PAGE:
These cars had what looks to me like a 6-inch steel side sill. I wanted to use 1 x 6 strip styrene for this to give relief under the car side. To make sure this would be a stiff assembly I made some long strips from 0.005 sheet and glued this to the back of the siding, then attached lengths of 1 x 6 to the 0.005 making sure it was firmly in contact with the edge of the siding.

Next I figured out where the doors should be located on the cars sides I had built and used one of my doors to mark their exact width on each car side. Then I cut some very thin strips of 0.005 styrene to use as Batten Strips along the very bottom of each side. I used a .005 pen to draw a line where this strip should be glued down and used small pieces of masking tape to hold these small strips of styrene in place and straight. With a 10/0 brush I applied Testors very gingerly making sure the brush was not heavily loaded with glue to prevent any distortion of the very thin styrene. I left this strip off of the area where the door will fit.

After the sides were well cured I glued an end to the left end of each side and let these two assemblies cure overnight. To act as a third hand I used masking tape to hold the two exaggerated “L” shapes together and aligned and glued one end at a time. For this I used Tamiya Extra Thin because it sets up faster than Testors.

Prior to the above step I used my caliper to measure the length of one of the sides and then compared this to the Accurail underframe. This measurement showed I needed to remove a small amount of material on each side of the coupler box and proceeded to do so. Once the superstructure was well cured I inserted the underframe into the newly assembled body. The only adjustment necessary was to shim each side with .060 x .020 styrene. On the very top end of the coupler box (or Draft Gear) I added a section of “L” styrene. I cut these a little to long and will wait to trim them to the proper length when The Boys are ready to start shaping and detailing this piece as a Buffer casting.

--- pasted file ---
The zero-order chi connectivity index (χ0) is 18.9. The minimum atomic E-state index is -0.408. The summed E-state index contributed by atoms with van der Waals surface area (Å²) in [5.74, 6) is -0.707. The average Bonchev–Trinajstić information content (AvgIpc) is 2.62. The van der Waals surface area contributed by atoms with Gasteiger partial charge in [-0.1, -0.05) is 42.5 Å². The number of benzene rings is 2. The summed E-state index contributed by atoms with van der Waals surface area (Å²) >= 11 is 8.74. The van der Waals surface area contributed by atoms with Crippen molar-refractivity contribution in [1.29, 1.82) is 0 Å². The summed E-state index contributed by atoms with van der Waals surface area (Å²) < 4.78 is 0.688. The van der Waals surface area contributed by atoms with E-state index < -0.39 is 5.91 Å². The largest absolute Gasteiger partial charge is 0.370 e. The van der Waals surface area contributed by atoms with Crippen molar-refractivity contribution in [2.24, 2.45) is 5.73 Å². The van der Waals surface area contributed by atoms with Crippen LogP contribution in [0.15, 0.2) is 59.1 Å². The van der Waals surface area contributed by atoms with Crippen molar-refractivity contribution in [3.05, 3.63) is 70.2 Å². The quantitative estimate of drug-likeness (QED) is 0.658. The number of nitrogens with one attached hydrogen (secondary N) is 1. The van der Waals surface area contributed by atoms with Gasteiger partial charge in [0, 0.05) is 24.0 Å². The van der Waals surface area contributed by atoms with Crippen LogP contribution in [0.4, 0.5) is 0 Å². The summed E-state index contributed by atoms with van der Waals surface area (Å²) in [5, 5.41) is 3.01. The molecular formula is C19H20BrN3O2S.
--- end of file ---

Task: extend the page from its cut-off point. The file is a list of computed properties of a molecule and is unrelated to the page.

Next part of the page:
With the basic body assembled The Boys have started adding basic details. The original single handhold was a drop grab and about 24-inches above another straight grab was added when this started to be required. Photos show that the drop grab on the send was slightly above the one on the side so The Boys followed this pattern. To model the Gusset Plate between the two side grabs and in the same location on the right end, 0.005 sheet styrene was cut to proper width. The length was left longer than necessary to act as a handle until it was glued in place. These will have rivets harvested as needed for details.

In the next report the Boys will show off their Riveting skills. By then hopefully the CCS Mechanical Engineer Rube “Escher” Goldberg will sort out his problem cutting pieces of styrene squarely and have made progress with the Hutchins roof.

Bill Welch

Re: Piedmont & Northern 1101 Styrene and Resin Build Part One

Paul Doggett
 

Bill

That’s a fine piece of work that you have done so far I look forward to seeing the next instalment.

Paul Doggett. England 🏴󠁧󠁢󠁥󠁮󠁧󠁿

Re: Piedmont & Northern 1101 Styrene and Resin Build Part One

Fritz Milhaupt
 

Bill-

That's really nice work. I'm very much looking forward to seeing how you continue with this- I need to build a number of these cars in their earlier Pere Marquette and Manistee & North Eastern paint jobs.

Are those ends still available anywhere? They are what has kept me from doing this on my own.

The PM had a maddening attraction to less-common boxcar ends that has kept me from tackling cars that really should make up a good part of my boxcar fleet.

-Fritz Milhaupt
Pere Marquette Historical Society